Newspaper Archive of
Feather River Bulletin
Quincy, California
Lyft
June 3, 2015     Feather River Bulletin
PAGE 1     (1 of 34 available)        PREVIOUS     NEXT      Full Size Image
 
PAGE 1     (1 of 34 available)        PREVIOUS     NEXT      Full Size Image
June 3, 2015
 

Newspaper Archive of Feather River Bulletin produced by SmallTownPapers, Inc.
Website © 2019. All content copyrighted. Copyright Information.     Terms Of Use.     Request Content Removal.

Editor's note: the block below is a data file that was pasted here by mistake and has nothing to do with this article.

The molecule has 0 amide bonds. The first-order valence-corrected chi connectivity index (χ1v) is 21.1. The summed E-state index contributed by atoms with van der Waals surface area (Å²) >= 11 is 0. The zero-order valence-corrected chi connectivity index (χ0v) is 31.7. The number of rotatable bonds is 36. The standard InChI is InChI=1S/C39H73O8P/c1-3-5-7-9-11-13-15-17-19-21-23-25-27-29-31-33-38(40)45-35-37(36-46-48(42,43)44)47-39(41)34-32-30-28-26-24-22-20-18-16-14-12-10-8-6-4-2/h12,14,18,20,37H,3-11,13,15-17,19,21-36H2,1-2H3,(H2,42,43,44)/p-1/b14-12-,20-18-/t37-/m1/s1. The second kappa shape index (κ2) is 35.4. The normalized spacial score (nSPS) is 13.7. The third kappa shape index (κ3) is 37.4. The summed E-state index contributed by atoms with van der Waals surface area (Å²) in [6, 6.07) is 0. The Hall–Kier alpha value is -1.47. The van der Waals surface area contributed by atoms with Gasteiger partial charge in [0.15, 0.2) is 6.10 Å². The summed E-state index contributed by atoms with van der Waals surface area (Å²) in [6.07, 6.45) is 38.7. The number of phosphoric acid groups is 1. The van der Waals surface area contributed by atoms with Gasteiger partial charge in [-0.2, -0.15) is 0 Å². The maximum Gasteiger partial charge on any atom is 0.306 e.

County Picnic set for Saturday -- Page 3A QHS celebrates centennial anniversary --Page 10A I I Vol 148, No 43 wwwplumasnewscom 530-283-0800 Wednesday, June 3, 2015 0 ii!ij!!i!ii Jiliiiii Primed for disaster -- The Plumas County Grand Jury outlines the !ii! : hazards of transporting i:iii]i volatile oil though the iiiiiii i :i:i:!i county by raiL/Page 6B ::i: Editorial: Meaningful !i recognition-- Feather ............ i Publishing's award for general excellence is a reflection of the community it serves./Page 8B ............. Set for an encore- ..... Running back Tonio iiiii Burton plans to continue :i:ii  where he left offlast i:ii:: ::; season as FRC's leading :"iii ...... :i:i:::! rusher./Page 1C Tomorrow: Plumas Rapids Swim Team preseason potluck and parent information night, 5:15 p.m., Pioneer Park pavilion. Learn about team, meet coaching staff and board of directors, register swimmers. Swim practices begin Monday, June 8. For information: board president Shannon Little, 927-7990; head coach Paul Vaughn, 928-600-3134. Friday: Forest Management with Sierra Pacific Industries. Sierra Institute for Community and Environment tour views SPI mills, forests. Includes handouts, tour host, transportation, morning refreshments, snacks, beverages, lunch. $50 per person. For information, reservations: Camille Swezy, 284-1022, Info@Sierralnstitute.us. Opening reception, 5 - 7 p.m., Capitol Arts Gallery. Featuring examples from Plumas Artisan Made members, SierraScapes artist group. For information: 283-3402. Opening reception, 5 - 7 p.m., Main Street Artists Gallery. Featuring Michael Kerby. Includes live music, free refreshments. Quincy Elks Lodge annual Graffiti Night, 4- 10 p.m., 2004 E. Main St. Classic cars, barbecue, no-host bar, music, prize drawing, family fun. For information: Patrick, 394-6019; Tracy, 283-2265. See Q, page 4A To subscribe to the Bulletin, call 530-283-0800 SPI shows off new large-log sawmill Dan McDonald Managing Editor dmcdonald@plurnasnews.com A group of more than 50 community leaders and elected officials,, including Congressman Doug LaMalfa, received a firsthand look at Sierra Pacific Industries' new large-log sawmill in Quincy on Friday, May 29. SPI owners Red and George Emmerson were on hand to field questions and emphasize their commitment to keeping jobs in Plumas County. "We would not have made this investment if we didn't plan to be here for the long haul." George Emmerson Owner Sierra Pacific Industries "We are really happy to be here today," George Emmerson told the group during a post-tour luncheon. "We would not have made this investment if we didn't plan to be here for the long haul." SPI spent more than $14 million to build the new sawmill. Emmerson said the mill currently employs about 300 people. Hourly wages at the mill start at $14 and can grow to the mid-20s as workers gain experience. "The 300 jobs at this mill support a lot of other jobs in the community," Emmerson said. "I believe every job we have supports seven to nine other jobs." The Emmersons made a point of keeping workers employed during the 10 months while the new sawmill was under construction. According to SPI spokesman David Little, who led one of the three tours, the last log ran through the old mill April 8, 2014. The new mill opened Feb. 23. Instead of laying off the sawmill crew, SPI had the crewmembers help build the new mill. Little said the new mill was a necessity. The old large-log mill was built in the 1960s and wasn't efficient by See Mill, page 4A Quincy Petersen stands in front of the quilt made by her great:grandmother. The quilt, on display at Carey-Candy Co. in Quincy, is part of the fundraisingfor Team QUincy. Tickets to win the quilt are available at Carey Candy. Photo submitted i Qu Its for a cause Teams-hope to raise funds for Relay TOr Life Debra Moore Staff Writer dmoore@plumasnews.com Relay for Life teams undertake a variety of fundraising efforts to raise money for the American Cancer Society and this year is no different. Two teams are selling tickets to win striking quilts -- one is a family heirloom and the other is the handiwork of Graeagle quilter Donna Meyers. A third quilt that is a compilation of Relay for Life T-shirts will benefit the county's entire Relay for Life effort and will be awarded following a silent auction June 27. Heirloom quilt Team Quincy, organized in support of 5-year-old Quincy Petersen, who is fighting cancer, is selling tickets to win a quilt that was crafted by her great-grandmother. The fan-design quilt, done in varying shades of blue, is on display at Carey Candy Co, in Quincy. Dante Meyer, Quincy's mother, said that the family is donating one of their heirloom quilts to spur interest in Relay for Life and the American Cancer Society and to raise funds for Team Quincy. "My grandmother, Lila Gasser, made over 50 quilts," Meyer said. "Each one is hand stitched and took about a year to make." Tickets to win the traditional friendship fan quilt sell for $5 for one ticket, or three for $10. Tickets may be purchased at Carey Candy Co., at the weekly Quincy SeeQuilts, page 5A This quilt is currently on display at Main Street Styles, but will be moved later in the month to 131umas Bank in Quincy. The bank's Relay for Life team, The Dream Team, is selling tickets to win this quilt to raise funds for the American Cancer Society. Photo by Debra Moore PUSD begins search for new chief James Wilson Staff Writer jwilson@plumasnews.com The Plumas Unified School District held a special board meeting May 27 to review proposals from firms that specialize in filling administrative positions for school districts. Superintendent Micheline Miglis turned in her resignation May 11, and Chief Business Officer Yvonne is set to retire at the end of the school year. Miglis was hired as superintendent of Carpinteria Unified School District in Santa Barbara County last month. To fill the positions,the PUSD board plans to hire outside help to widen the candidate pools. PUSD received seven proposals for the superintendent search and,three for the CBO search (two from the same firm). Proposals for the search for a superintendent ranged from $7,000 to $21,500. Two proposals omitted a cost, but mentioned the firms could provide a price quote if required. Proposals were submitted by Dave Long & Associates, DMP Small School Districts' Association, Douglas and Associates, ELS, Leadership Associates, Nevada COE and Ray & Associates. ELS was the firm that recruited Miglis to PUSD and Dave Long & Associates recruited her for the Carpinteria district. The board decided it needed more time to review the proposals and research the firms. PUSD board president Leslie Edlund and director Traci Holt See Search, page 4A Feather River Bulletin wins award f, r neral excellence Feather Publishing walked away with the California Newspaper Publishers Association's highest honor at an awards ceremony in San Diego last month. Newspaper industry peers awarded the newspaper with first place for general excellence in its circulation category. In addition to the top prize, Feather Publishing garnered two second-place and three certificate of achievement awards from the CNPA's Blue Ribbon panel of judges. The newspaper earned second place for environmental reporting and breaking news. It also received achievement awards for feature writing, coverage of local government and best special section. "This is a tremendous accomplishment for the entire Feather Publishing family," said Publisher Mike Taborski. "We like to believe we are producing the best possible newspaper for our readers and advertisers. The general excellence award from CNPA confirms that we are doing a lot of things right." More than 175 newspapers contributed over 4,000 entries to the prestigious contest. Feather Publishing was voted the best weekly newspaper of its size based on circulation. "In our industry, winning the general excellence award is like winning the Oscar for Best Picture," Taborski said. "Judges take everything into consideration -- local content, writing quality, photography, page layout and advertising design and even the quality of the presswork and color reproduction." Judges said the paper showed "a great breadth of coverag e of the community." The panel highlighted Feather Publishing's "strong editorials" and the quality of community feedback the " paper receives in its Letters to the Editor section. The panel also praised the newspaper's election coverage. "Overall, an excellent community newspaper," the judges wrote. The paper's coverage of the December 2013 fire that destroyed several buildings in the Quincy business district earned second place for breaking news as well as a certificate of achievement for best special section. Reporter Debra Moore's July 2014 story about rail shipments of volatile Bakken oil traveling through Plumas County won second place for environmental coverage., Reporter James Wilson ] : and Managing Editor Dan McDonald received certificates of achievement. Wilson was recognized for a feature story about a Civil War veteran that finally received a proper burial. McDonald received mention in the coverage of local government category '" for a series of stories about  embezzlement by the Indian Valley Community Services District general manager. Representatives from participating newspapers in the state conducted the initial round of judging. The top four entries in each category were then judged by a panel of veteran ournalists. !